But, that is not the whole story when it comes to reducing distance to the State Plane Coordinate grid. Measurement of lines must always be done on the topographic surface of the earth, and not on the ellipsoid. Therefore, the first step in deriving a grid distance must be moving a measured line from the earth to the ellipsoid.
The scale factor moves us from the ellipsoid to the state plane (aka grid). However, as mentioned here, the measurements are not made on the ellipsoid. They are made on the surface of the earth. If we're going to measure the line from one point to another —as indicated here from station Boulder to station Peak— that distance would be measured on the surface of the earth. To move from the surface of the earth down to the ellipsoid, we need to have what's known as an elevation factor. Typically, the elevation factor for a line is the average of the elevation factors at each end of the line. For example, the average of the elevation factor at station Boulder (h1), and the elevation factor at station Peak (h2) is the elevation factor for the line (hAvg). That would give the elevation factor for the line Boulder-Peak. Once the elevation factor is available, it is multiplied with the scale factor. The result is known as the combined factor. The combined factor will move the line from the topographic surface of the earth to the state plane (aka grid).
In the illustration, you may have noticed the approximate radius of the earth, 20,906,000 feet. It is shown from the center of mass of the earth up to the ellipsoid. It is an approximation used in creating this elevation factor.
In other words, converting a distance measured on the topographic surface to a geodetic distance on the reference ellipsoid is done with another ratio that is also used as a multiplier. Originally, this factor had a rather unfortunate name. It used to be known as the sea level factor in SPCS27. It was given that name because as you may recall that when NAD27 was established using the Clarke 1866 reference ellipsoid the distance between the ellipsoid and the geoid was declared to be zero at Meades Ranch in Kansas. That meant that in the middle of the country the sea level surface, the geoid, and the ellipsoid were coincident by definition. And since the Clarke 1866 ellipsoid fit the United States quite well, the separation between the two surfaces, the ellipsoid and geoid, only grew to about 12 meters anywhere in the country. With such a small distance between them, many practitioners at the time took the point of view that, for all practical purposes, the ellipsoid and the geoid were in the same place. And that place was called sea level. Hence, reducing a distance measure on the surface of the earth to the ellipsoid was said to be reducing it to sea level.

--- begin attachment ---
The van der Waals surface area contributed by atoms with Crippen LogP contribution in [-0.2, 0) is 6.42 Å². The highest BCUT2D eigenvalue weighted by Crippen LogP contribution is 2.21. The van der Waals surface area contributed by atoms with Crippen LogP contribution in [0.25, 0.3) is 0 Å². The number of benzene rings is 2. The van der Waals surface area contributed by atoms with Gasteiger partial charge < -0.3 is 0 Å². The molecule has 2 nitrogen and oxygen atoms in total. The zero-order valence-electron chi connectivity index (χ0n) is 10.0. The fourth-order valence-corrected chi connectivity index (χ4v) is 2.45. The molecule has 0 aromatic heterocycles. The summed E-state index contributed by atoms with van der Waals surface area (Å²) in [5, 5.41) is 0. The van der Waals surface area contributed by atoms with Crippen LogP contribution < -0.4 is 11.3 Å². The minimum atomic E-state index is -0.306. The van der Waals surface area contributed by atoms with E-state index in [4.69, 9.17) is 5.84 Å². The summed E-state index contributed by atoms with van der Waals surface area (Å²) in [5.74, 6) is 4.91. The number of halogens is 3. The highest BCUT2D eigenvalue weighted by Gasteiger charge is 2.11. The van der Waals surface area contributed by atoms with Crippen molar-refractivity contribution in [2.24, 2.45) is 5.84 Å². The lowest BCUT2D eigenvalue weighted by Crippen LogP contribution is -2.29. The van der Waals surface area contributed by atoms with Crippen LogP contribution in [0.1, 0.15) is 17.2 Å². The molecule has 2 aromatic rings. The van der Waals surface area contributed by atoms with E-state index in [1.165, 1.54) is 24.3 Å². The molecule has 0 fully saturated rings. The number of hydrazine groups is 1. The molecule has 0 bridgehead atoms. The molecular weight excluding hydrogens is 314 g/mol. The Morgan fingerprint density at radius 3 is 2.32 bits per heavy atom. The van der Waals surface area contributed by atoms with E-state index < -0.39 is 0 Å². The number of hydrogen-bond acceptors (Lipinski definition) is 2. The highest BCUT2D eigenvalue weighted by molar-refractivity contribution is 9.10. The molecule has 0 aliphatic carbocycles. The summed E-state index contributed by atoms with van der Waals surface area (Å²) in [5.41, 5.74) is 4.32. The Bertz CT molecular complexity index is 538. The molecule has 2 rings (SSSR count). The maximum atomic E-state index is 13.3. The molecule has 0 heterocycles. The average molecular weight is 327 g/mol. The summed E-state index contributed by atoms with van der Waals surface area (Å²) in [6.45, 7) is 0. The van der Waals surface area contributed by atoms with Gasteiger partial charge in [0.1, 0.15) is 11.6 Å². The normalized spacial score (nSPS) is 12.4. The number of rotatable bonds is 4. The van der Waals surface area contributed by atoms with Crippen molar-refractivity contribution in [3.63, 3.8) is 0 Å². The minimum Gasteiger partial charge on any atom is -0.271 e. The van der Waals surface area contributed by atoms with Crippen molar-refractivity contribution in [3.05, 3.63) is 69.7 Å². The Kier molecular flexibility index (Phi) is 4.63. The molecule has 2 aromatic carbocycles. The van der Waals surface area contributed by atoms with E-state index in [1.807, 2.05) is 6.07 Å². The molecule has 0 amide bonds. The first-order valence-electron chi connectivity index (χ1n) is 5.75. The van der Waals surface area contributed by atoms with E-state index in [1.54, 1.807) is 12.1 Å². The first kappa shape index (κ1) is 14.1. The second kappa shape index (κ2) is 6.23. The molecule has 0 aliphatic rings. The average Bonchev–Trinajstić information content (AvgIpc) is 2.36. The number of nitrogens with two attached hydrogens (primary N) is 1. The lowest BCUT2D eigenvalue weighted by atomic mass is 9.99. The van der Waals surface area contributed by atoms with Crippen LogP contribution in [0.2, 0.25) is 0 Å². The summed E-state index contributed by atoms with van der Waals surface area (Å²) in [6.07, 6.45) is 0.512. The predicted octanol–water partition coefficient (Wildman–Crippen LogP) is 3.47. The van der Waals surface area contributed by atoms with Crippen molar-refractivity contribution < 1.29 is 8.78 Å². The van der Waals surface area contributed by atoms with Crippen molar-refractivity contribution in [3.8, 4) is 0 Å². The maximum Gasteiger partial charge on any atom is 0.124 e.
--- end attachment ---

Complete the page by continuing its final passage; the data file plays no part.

Today, that idea and that name for the factor are misleading because, of course, the GRS80 ellipsoid on which NAD83 is based is certainly not the same as Mean Sea Level. The separation between the geoid and ellipsoid can grow as large as 53 meters. And technology by which lines are measured has improved dramatically. Therefore, in SPCS83, the factor for reducing a measured distance to the ellipsoid is known as the ellipsoid factor. In any case, both the old and the new name can be covered under the name the elevation factor.
Regardless of the name applied to the factor, it is a ratio. The ratio is the relationship between an approximation of the earth’s radius and that same approximation with the mean ellipsoidal height of the measured line added to it. For example, consider station Boulder and station Peak illustrated in Figure 5.20.
The distance between these two stations is 72,126.21 feet. This distance is sometimes called the ground distance, or the horizontal distance at mean elevation. In other words, it is not the slope distance but rather the distance between them corrected to an averaged horizontal plane, as is common practice. For practical purposes, then, this is the distance between the two stations on the topographic surface of the earth. On the way to finding the grid distance Boulder to Peak, there is the interim step, calculating the geodetic distance between them, that is the distance on the ellipsoid. We need the elevation factor, and here is how it is determined.
The ellipsoidal height of Boulder, h1, is 5,437 feet. The ellipsoidal height of Peak, h2, is 9,099 feet. The approximate radius of the earth, traditionally used in this work, is 20,906,000 feet. The elevation factor is calculated:
This factor then is the ratio used to move the ground distance down to the ellipsoid, down to the geodetic distance.
It is possible to refine the calculation of the elevation factor by using an average of the actual radial distances from the center of the ellipsoid to the end points of the line, rather than the approximate 20,906,000 feet. In the area of stations Boulder and Peak, the average ellipsoidal radius is actually a bit longer, but it is worth noting that within the continental United States such variation will not cause a calculated geodetic distance to differ significantly.